The latest wave of Jurassic World sets are based off the new LEGO TV series, Jurassic World: Legend of Isla Nublar. Most of them have already been on the shelves since spring, with this exception: 75938 Jurassic World T. Rex vs Dino-Mech Battle. While the set has, in fact, been on shelves in other parts of the world since the beginning of June, it’s making its North American debut on August 1st. Whether you’ve seen this one around and couldn’t decide whether or not to get it, or if you’re learning about it for the first time, we thought we’d take a look and share what we’ve discovered! The set has 716 pieces and retails for US $89.99| CAN $119.99 | UK £79.99.
The box and contents
The box contains 6 numbered bags, in addition to 3 rock elements, separately packaged T. Rex parts, two instruction books, and a sticker sheet. Alongside many other attributes, one of the awesome bits about LEGO packaging is that the characters’ names are all listed right on the front of the box. So if you like the look of the set but aren’t very familiar with the Jurassic World universe, you have a handy identification key!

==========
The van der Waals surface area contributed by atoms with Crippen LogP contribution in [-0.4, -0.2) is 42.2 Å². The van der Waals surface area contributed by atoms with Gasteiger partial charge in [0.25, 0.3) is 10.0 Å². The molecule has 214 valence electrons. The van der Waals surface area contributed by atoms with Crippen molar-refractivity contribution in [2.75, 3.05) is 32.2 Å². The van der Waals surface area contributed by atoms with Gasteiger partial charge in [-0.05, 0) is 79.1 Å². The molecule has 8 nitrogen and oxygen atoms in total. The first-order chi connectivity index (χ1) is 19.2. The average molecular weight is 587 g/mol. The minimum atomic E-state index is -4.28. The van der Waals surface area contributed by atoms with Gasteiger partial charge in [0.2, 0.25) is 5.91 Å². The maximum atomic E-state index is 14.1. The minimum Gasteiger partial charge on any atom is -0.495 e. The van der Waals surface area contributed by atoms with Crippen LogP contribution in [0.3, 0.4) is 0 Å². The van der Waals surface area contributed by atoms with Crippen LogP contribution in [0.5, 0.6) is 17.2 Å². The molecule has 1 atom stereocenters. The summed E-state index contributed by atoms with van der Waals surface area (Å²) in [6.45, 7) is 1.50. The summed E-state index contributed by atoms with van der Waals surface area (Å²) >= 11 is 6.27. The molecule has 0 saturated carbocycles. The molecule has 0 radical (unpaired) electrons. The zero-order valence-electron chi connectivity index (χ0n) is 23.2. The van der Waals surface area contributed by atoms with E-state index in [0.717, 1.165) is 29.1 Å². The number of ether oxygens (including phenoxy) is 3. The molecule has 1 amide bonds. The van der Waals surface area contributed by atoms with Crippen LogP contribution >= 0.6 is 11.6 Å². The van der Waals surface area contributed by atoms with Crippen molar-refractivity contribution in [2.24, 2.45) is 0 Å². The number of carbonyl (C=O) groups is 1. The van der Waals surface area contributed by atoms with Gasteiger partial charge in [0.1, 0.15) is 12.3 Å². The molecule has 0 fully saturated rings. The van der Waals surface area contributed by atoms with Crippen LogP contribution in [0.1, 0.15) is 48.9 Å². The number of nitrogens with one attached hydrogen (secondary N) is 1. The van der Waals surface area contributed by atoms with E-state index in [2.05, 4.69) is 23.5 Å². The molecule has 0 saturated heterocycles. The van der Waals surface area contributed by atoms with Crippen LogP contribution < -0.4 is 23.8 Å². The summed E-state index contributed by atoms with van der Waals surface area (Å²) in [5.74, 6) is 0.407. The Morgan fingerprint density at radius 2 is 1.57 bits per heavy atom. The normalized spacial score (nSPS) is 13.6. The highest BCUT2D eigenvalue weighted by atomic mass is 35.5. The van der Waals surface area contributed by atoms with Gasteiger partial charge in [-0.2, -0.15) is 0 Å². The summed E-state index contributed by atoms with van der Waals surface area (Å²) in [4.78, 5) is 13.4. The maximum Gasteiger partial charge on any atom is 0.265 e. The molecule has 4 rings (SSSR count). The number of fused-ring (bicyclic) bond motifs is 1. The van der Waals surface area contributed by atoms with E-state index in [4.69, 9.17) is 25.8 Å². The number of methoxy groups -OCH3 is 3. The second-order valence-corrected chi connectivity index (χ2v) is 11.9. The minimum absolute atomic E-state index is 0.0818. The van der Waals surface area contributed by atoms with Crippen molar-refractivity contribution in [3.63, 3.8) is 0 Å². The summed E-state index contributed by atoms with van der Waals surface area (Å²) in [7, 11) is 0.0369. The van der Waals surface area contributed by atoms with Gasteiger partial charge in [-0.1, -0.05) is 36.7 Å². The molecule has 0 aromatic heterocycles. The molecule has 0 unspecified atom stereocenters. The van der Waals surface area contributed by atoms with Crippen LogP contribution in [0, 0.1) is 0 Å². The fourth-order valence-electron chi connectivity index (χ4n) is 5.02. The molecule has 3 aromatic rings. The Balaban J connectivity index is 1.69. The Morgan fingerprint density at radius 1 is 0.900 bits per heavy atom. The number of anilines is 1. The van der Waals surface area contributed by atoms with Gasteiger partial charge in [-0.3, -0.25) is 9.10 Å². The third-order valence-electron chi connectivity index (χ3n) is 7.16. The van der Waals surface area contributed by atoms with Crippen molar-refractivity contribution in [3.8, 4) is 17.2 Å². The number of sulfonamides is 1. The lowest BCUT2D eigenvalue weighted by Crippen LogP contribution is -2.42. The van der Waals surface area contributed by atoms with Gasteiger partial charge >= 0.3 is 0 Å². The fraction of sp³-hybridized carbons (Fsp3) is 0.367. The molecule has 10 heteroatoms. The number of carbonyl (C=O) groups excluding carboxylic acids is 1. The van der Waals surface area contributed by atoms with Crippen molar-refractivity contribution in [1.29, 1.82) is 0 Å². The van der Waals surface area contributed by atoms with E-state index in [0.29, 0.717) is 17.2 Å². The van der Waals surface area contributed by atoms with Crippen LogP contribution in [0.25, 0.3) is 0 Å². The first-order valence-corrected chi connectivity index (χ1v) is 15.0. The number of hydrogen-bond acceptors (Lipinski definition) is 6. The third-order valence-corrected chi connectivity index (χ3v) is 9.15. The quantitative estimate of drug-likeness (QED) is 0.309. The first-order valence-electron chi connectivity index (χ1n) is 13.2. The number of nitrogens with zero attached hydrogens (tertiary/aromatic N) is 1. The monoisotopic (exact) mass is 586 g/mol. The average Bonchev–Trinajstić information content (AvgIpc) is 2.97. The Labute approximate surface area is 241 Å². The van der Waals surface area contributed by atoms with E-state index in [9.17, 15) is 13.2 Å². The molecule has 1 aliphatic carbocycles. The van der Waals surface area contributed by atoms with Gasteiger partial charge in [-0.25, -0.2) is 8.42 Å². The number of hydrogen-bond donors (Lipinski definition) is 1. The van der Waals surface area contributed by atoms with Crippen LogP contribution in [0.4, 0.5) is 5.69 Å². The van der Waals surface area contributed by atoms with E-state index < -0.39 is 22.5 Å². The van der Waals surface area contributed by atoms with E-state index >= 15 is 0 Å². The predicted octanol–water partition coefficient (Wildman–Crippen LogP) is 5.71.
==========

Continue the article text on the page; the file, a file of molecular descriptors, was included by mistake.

For those of you who hate stickers, you’ll find that this set, unfortunately, has a total of 21 of them. But depending on how you look at it, you might find their repetitive nature and ability to be used in other cool ways is actually a win! They are even reminiscent of the decals from the original SUVs.
The two instruction booklets cover different modules in the set. The first refers to the large Dino Mech and raft boat while the second one refers to the volcano. Our copy came with a minor error in the first book. (On the 10th step of the raft it calls for a part that isn’t used until the 11th step) Other than that there is not a lot to say about the build process, as it’s pretty standard fare for LEGO. That said, the spoilers used to shape the legs of the mech were a great idea. So was the trans-orange tooth element placed over a yellow plate to achieve the look of glowing eyes.